Shook delineates between social companies (who emphasize worker involvement and understanding) and technical companies (with sophisticated tools from andon boards to Kanban systems), emphasizing the full system of lean only comes alive when these aspects are balanced, with purpose providing True North. “It’s the balance that makes the difference,” he says. “The integrated balance. Toyota—when its operating like the high-performing Toyota we know so well—gets it right. They manage to do BOTH.”
A Strongly Defined Sense of Purpose Translates Into Concrete Daily Practices
Having this strongly defined sense of purpose translates into concrete daily practices. The process of translating goals into daily work correlates with hoshin kanri, and can be seen vividly in the Planet Lean article Two Years of Hoshin at the Dutch Ministry of Infrastructure. As noted by Diana Uphof, who worked on this journey, a clear sense of purpose informed the numerous small steps that this Dutch department took when creating clearly defined goals and specific measurements pointing the path forward.
Uphof says they launched the process by identifying the right goals for the organization to pursue. They decided that providing a dependable infrastructure network would be supported by improvements in safety (no injurious incidents) and quality (determined by delivering projects right the first time, on time, and within the given budget).
The development of lean leadership and daily accountability is ultimately about changing a behavior.
While these foundational goals may not seem shockingly counter-intuitive, the magic emerged in the details of making this happen. The process of getting full agreement by everyone, and then drilling down into the details of how to achieve these goals, engaged everyone and helped translate the broad goals into immediate action plans. This work triggered deep reflection translating strategic goals into tactical actions, and was visualized in an obeya—a room where all pertinent information is shared visually for everyone involved in a process.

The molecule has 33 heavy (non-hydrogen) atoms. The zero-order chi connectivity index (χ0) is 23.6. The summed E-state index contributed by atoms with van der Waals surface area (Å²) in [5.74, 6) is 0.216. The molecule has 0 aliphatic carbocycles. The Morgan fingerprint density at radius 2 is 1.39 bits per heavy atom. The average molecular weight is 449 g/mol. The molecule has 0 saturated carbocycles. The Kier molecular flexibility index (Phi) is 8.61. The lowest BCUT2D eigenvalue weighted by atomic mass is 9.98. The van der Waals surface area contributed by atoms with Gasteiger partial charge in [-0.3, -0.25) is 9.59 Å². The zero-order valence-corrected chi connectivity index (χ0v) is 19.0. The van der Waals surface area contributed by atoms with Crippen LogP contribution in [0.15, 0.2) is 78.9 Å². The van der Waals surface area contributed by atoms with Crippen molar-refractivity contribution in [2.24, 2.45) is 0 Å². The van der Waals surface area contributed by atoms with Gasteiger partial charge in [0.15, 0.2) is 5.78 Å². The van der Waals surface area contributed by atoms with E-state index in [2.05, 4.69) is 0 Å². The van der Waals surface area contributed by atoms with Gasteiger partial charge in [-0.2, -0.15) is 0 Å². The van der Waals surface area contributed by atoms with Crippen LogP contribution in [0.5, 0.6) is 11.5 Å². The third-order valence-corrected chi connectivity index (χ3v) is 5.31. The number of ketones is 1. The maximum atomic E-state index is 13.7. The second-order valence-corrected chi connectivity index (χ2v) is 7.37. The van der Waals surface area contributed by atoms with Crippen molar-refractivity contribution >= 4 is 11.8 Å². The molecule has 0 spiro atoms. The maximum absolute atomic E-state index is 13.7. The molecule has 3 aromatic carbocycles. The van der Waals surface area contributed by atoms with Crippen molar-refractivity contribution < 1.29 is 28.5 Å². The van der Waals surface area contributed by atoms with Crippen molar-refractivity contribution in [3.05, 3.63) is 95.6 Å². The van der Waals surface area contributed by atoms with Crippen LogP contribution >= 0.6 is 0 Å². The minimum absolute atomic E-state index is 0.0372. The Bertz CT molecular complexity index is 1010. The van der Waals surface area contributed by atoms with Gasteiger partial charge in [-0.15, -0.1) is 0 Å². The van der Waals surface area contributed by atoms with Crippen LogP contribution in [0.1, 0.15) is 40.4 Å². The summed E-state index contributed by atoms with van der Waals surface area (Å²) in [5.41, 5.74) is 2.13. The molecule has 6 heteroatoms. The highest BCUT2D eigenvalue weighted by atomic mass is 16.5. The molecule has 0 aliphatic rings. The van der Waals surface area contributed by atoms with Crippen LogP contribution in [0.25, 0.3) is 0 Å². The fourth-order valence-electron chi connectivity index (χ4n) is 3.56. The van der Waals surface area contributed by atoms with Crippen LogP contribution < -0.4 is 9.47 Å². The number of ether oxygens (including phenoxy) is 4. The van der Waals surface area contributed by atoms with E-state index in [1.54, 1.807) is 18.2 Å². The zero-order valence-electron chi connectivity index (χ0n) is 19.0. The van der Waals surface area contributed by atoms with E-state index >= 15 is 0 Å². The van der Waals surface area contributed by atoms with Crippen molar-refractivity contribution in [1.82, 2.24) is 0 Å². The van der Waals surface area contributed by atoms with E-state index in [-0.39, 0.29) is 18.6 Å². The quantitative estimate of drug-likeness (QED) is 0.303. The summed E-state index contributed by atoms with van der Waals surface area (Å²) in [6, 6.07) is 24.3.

This work was then rolled out operationally, with individual teams and workers asked to implement goals at a focused tactical level. As they did so, they gathered Key Performance Indicators (KPIs) to keep them on track, learning as they went which were the most important. Overall, the two year process helped the ministry learn key lessons. Among the most important, according to Uphof: “The development of lean leadership and daily accountability is not about implementing a model or changing an organization, but about changing a behavior.”
True North as the “One Ring that Rules them All”
Indeed, a comprehensive, detailed and above all purpose-driven approach to work inevitably aligns the many pieces of pragmatic improvement work, says Jim Womack. His article about creating the social basis for lean management emphasizes the way that True North integrates and guides the tangible efforts of continuous improvement—how the purpose of purpose, as it were, links the known tools with the intangible motivations and efforts of the people doing the work.
Fulfilling the promise of lean rests on clearly assigning meaningful operational goals to leaders with a clear sense of purpose. “Doing this creates the reassuring social context that keeps every employee and manager focused on maintaining stability and moving performance steadily upward over time, knowing that they are respected for their knowledge and abilities and protected from contradictory and impossible demands.”